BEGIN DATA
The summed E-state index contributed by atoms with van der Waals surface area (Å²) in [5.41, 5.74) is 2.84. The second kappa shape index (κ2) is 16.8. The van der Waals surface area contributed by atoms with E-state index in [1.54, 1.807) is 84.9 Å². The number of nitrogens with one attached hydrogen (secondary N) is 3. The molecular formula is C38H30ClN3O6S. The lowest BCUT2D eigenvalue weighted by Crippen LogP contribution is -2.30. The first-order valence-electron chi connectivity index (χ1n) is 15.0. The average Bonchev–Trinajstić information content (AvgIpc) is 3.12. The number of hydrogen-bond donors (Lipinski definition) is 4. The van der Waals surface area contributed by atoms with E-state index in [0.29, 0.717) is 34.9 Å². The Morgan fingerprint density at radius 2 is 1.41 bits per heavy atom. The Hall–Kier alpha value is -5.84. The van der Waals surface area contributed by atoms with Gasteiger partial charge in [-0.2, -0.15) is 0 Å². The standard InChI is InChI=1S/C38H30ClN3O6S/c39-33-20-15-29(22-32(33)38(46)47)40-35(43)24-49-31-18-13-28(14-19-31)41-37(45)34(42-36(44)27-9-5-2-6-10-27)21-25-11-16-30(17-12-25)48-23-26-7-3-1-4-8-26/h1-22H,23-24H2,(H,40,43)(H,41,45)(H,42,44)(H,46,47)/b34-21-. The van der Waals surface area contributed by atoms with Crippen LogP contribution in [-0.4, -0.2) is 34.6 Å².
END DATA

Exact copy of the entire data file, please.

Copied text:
The summed E-state index contributed by atoms with van der Waals surface area (Å²) in [5.41, 5.74) is 2.84. The second kappa shape index (κ2) is 16.8. The van der Waals surface area contributed by atoms with E-state index in [1.54, 1.807) is 84.9 Å². The number of nitrogens with one attached hydrogen (secondary N) is 3. The molecular formula is C38H30ClN3O6S. The lowest BCUT2D eigenvalue weighted by Crippen LogP contribution is -2.30. The first-order valence-electron chi connectivity index (χ1n) is 15.0. The average Bonchev–Trinajstić information content (AvgIpc) is 3.12. The number of hydrogen-bond donors (Lipinski definition) is 4. The van der Waals surface area contributed by atoms with E-state index in [0.29, 0.717) is 34.9 Å². The Morgan fingerprint density at radius 2 is 1.41 bits per heavy atom. The Hall–Kier alpha value is -5.84. The van der Waals surface area contributed by atoms with Gasteiger partial charge in [-0.2, -0.15) is 0 Å². The standard InChI is InChI=1S/C38H30ClN3O6S/c39-33-20-15-29(22-32(33)38(46)47)40-35(43)24-49-31-18-13-28(14-19-31)41-37(45)34(42-36(44)27-9-5-2-6-10-27)21-25-11-16-30(17-12-25)48-23-26-7-3-1-4-8-26/h1-22H,23-24H2,(H,40,43)(H,41,45)(H,42,44)(H,46,47)/b34-21-. The van der Waals surface area contributed by atoms with Crippen LogP contribution in [-0.4, -0.2) is 34.6 Å².